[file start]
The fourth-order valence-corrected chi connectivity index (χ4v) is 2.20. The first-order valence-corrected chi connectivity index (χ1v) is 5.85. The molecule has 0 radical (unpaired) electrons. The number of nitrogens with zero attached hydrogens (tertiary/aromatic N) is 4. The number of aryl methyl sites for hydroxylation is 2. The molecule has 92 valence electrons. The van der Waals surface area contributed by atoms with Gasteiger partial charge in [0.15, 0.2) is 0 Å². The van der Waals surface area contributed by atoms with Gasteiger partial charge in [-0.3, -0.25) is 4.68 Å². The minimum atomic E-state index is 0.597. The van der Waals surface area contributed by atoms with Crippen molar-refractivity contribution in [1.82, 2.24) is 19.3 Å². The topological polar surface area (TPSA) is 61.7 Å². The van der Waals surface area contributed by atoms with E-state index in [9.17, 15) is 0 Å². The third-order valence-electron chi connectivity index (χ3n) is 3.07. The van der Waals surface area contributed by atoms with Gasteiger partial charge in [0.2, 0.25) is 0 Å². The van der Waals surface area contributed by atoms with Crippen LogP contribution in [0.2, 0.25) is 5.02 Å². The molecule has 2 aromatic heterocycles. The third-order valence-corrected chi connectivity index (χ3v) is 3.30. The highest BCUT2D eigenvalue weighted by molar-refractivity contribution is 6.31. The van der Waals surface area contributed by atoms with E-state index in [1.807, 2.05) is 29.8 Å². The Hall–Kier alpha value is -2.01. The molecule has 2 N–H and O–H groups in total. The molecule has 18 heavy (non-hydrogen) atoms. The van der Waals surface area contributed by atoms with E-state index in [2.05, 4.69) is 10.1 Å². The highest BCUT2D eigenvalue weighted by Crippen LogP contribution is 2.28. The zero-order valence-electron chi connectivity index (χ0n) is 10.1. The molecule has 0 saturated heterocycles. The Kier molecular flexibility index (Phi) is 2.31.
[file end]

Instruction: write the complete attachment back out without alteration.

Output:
The fourth-order valence-corrected chi connectivity index (χ4v) is 2.20. The first-order valence-corrected chi connectivity index (χ1v) is 5.85. The molecule has 0 radical (unpaired) electrons. The number of nitrogens with zero attached hydrogens (tertiary/aromatic N) is 4. The number of aryl methyl sites for hydroxylation is 2. The molecule has 92 valence electrons. The van der Waals surface area contributed by atoms with Gasteiger partial charge in [0.15, 0.2) is 0 Å². The van der Waals surface area contributed by atoms with Gasteiger partial charge in [-0.3, -0.25) is 4.68 Å². The minimum atomic E-state index is 0.597. The van der Waals surface area contributed by atoms with Crippen molar-refractivity contribution in [1.82, 2.24) is 19.3 Å². The topological polar surface area (TPSA) is 61.7 Å². The van der Waals surface area contributed by atoms with E-state index in [9.17, 15) is 0 Å². The third-order valence-electron chi connectivity index (χ3n) is 3.07. The van der Waals surface area contributed by atoms with Gasteiger partial charge in [0.2, 0.25) is 0 Å². The van der Waals surface area contributed by atoms with Crippen LogP contribution in [0.2, 0.25) is 5.02 Å². The molecule has 2 aromatic heterocycles. The third-order valence-corrected chi connectivity index (χ3v) is 3.30. The highest BCUT2D eigenvalue weighted by molar-refractivity contribution is 6.31. The van der Waals surface area contributed by atoms with E-state index in [1.807, 2.05) is 29.8 Å². The Hall–Kier alpha value is -2.01. The molecule has 2 N–H and O–H groups in total. The molecule has 18 heavy (non-hydrogen) atoms. The van der Waals surface area contributed by atoms with E-state index in [2.05, 4.69) is 10.1 Å². The highest BCUT2D eigenvalue weighted by Crippen LogP contribution is 2.28. The zero-order valence-electron chi connectivity index (χ0n) is 10.1. The molecule has 0 saturated heterocycles. The Kier molecular flexibility index (Phi) is 2.31.